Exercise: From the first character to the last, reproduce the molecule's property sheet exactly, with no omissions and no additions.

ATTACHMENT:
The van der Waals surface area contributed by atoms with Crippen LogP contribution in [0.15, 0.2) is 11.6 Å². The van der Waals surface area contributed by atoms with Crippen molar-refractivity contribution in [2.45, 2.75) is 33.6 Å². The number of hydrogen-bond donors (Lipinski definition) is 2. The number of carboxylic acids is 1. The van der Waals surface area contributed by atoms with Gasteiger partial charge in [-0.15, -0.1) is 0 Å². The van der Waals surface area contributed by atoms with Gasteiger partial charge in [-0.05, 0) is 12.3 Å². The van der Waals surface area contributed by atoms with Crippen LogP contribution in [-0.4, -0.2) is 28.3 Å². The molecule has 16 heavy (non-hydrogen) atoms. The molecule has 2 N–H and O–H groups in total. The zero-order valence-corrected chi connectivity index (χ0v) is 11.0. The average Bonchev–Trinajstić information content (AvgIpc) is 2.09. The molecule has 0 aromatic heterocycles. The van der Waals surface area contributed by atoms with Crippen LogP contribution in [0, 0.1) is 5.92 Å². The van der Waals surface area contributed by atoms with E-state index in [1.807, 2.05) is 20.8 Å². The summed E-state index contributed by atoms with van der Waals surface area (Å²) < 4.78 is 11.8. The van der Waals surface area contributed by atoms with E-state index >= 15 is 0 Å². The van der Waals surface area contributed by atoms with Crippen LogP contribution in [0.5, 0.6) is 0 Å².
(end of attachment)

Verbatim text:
The van der Waals surface area contributed by atoms with Crippen LogP contribution in [0.15, 0.2) is 11.6 Å². The van der Waals surface area contributed by atoms with Crippen molar-refractivity contribution in [2.45, 2.75) is 33.6 Å². The number of hydrogen-bond donors (Lipinski definition) is 2. The number of carboxylic acids is 1. The van der Waals surface area contributed by atoms with Gasteiger partial charge in [-0.15, -0.1) is 0 Å². The van der Waals surface area contributed by atoms with Gasteiger partial charge in [-0.05, 0) is 12.3 Å². The van der Waals surface area contributed by atoms with Crippen LogP contribution in [-0.4, -0.2) is 28.3 Å². The molecule has 16 heavy (non-hydrogen) atoms. The molecule has 2 N–H and O–H groups in total. The zero-order valence-corrected chi connectivity index (χ0v) is 11.0. The average Bonchev–Trinajstić information content (AvgIpc) is 2.09. The molecule has 0 aromatic heterocycles. The van der Waals surface area contributed by atoms with Crippen LogP contribution in [0, 0.1) is 5.92 Å². The van der Waals surface area contributed by atoms with E-state index in [1.807, 2.05) is 20.8 Å². The summed E-state index contributed by atoms with van der Waals surface area (Å²) < 4.78 is 11.8. The van der Waals surface area contributed by atoms with E-state index >= 15 is 0 Å². The van der Waals surface area contributed by atoms with Crippen LogP contribution in [0.5, 0.6) is 0 Å².